Continuing with this series of 47 moments in film that I love (Why 47?), today, for #24, we come to one of my most recent favorite films.
La La Land (2016)
Directed by: Damien Chazelle
Aspiring actress Mia and struggling musician Sebastian meet in Los Angeles and fall in love, but find their relationship deeply tested by their pursuit of their individual dreams.
Feeling a sense of rejection from Mia (though she has never communicated this directly), Sebastian opts to take a steady job as a keyboardist in a jazz fusion band, as a way of actively pursuing his career and the financial stability that success will bring. The band is successful but all-consuming, and Sebastian ends up spending weeks away on tour. One night, Sebastian surprises Mia by coming home for one brief night, and preparing dinner for her. Mia is overjoyed to see him.
Their conversation begins pleasantly enough, with Sebastian asking Mia about the one-woman play she is writing (something he encouraged her in), and Mia saying how nervous she is. Sebastian, as he always does, challenges her not to worry about what others think and to pursue what she loves.
Then the conversation shifts to Seb’s tour, and how long it will last, and Mia comes to realize that actually this process-touring then recording then touring again–will theoretically go on for years. She’s concerned, not just for their relationship but because she knows that Sebastian doesn’t really like the music he’s playing. As she says, if he’s going to give up his dreams (to start his own jazz club) then it ought to be for something he likes doing.
But it turns out that for Sebastian, actually liking what he was doing has become less of a priority. He had felt (rightly or wrongly) that this is what Mia wanted him to do, and takes her questions as rejection. He overreacts, and retreats into defensiveness, even accusing Mia of liking him better when he wasn’t successful because it made her feel better about herself.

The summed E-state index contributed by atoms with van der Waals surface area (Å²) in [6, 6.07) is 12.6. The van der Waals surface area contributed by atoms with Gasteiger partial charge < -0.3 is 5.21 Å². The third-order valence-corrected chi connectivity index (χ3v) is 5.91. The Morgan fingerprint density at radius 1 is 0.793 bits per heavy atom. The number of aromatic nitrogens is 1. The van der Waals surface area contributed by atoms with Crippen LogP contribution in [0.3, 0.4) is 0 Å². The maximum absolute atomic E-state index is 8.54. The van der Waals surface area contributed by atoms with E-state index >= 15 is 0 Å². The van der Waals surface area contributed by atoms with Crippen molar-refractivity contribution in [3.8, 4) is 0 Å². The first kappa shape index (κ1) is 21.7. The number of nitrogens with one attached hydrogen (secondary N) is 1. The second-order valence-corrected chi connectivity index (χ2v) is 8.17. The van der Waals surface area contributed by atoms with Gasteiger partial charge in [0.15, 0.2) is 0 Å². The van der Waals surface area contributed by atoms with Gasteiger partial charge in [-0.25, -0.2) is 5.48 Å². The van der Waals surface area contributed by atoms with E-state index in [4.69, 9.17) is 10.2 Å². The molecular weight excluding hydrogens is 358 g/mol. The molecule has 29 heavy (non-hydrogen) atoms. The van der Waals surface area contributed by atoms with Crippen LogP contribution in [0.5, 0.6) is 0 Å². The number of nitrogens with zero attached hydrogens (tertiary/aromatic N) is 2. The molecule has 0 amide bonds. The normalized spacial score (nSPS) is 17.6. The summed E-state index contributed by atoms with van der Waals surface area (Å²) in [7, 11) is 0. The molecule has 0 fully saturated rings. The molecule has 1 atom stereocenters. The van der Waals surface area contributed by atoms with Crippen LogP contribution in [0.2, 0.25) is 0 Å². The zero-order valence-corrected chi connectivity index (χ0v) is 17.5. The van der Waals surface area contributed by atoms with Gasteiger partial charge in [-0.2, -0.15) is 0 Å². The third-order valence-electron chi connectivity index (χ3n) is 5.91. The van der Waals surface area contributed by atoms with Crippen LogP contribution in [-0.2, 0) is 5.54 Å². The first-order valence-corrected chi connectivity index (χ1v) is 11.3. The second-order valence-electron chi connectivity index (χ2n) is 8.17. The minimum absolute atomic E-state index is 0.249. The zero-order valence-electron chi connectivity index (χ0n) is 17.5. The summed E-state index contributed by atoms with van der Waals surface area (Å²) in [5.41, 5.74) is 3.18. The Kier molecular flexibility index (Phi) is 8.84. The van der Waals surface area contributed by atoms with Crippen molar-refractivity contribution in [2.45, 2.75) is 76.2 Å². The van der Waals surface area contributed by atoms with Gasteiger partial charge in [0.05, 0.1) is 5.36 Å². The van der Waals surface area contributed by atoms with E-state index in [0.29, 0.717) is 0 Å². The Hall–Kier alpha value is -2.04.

Just then, the food he’s cooking starts to burn, and Mia decides she’s had enough of it all, and the romantic date is over….
There are so many things I like about this movie. It’s contains lots of sequences which use both old school and modern visual devices to evoke the atmosphere of classic movie musicals and to create the movie’s romantic and emotional landscape. This scene doesn’t feature any of them. In the middle of this story which is full of deliberately stylized staging, camera and lighting techniques to talk about the pursuit of artistic dreams, the film dishes up a steaming hot pile of reality with this extended conversation in which Mia and Sebastian have to start to confront their choices and the reasons for them. It reaffirms to us that the behind all the romance, the movie really does understand something of the complexities of life and relationships.
Visually, it’s a beautiful looking scene, as you’d expect a candlelight dinner between Emma Stone and Ryan Gosling to be. It cleverly uses the sound of a record they are listening to coming to abrupt stop at a key point in their conversation. And when the smoke alarm intrudes upon their fight, the camera shifts from static closeups to a less secure hand held camera which reflects the uncertainty in their relationship well.
Both Ryan Gosling and Emma Stone are fantastic all the way through this movie and this scene is a highlight. They bring some good dialogue to life in way that is compelling and realistic, genuinely feeling like a real couple who are discovering that things are more complicated than they’d hoped for.
It’s not long after this that things go from bad to worse. Because we’ve had this moment, we can understand that when Sebastian later lets Mia down, there’s not really any hope of them just getting over it and getting back to normal.
There’s so much more I could say about La La Land, we’ll see if we revisit it before this series is over.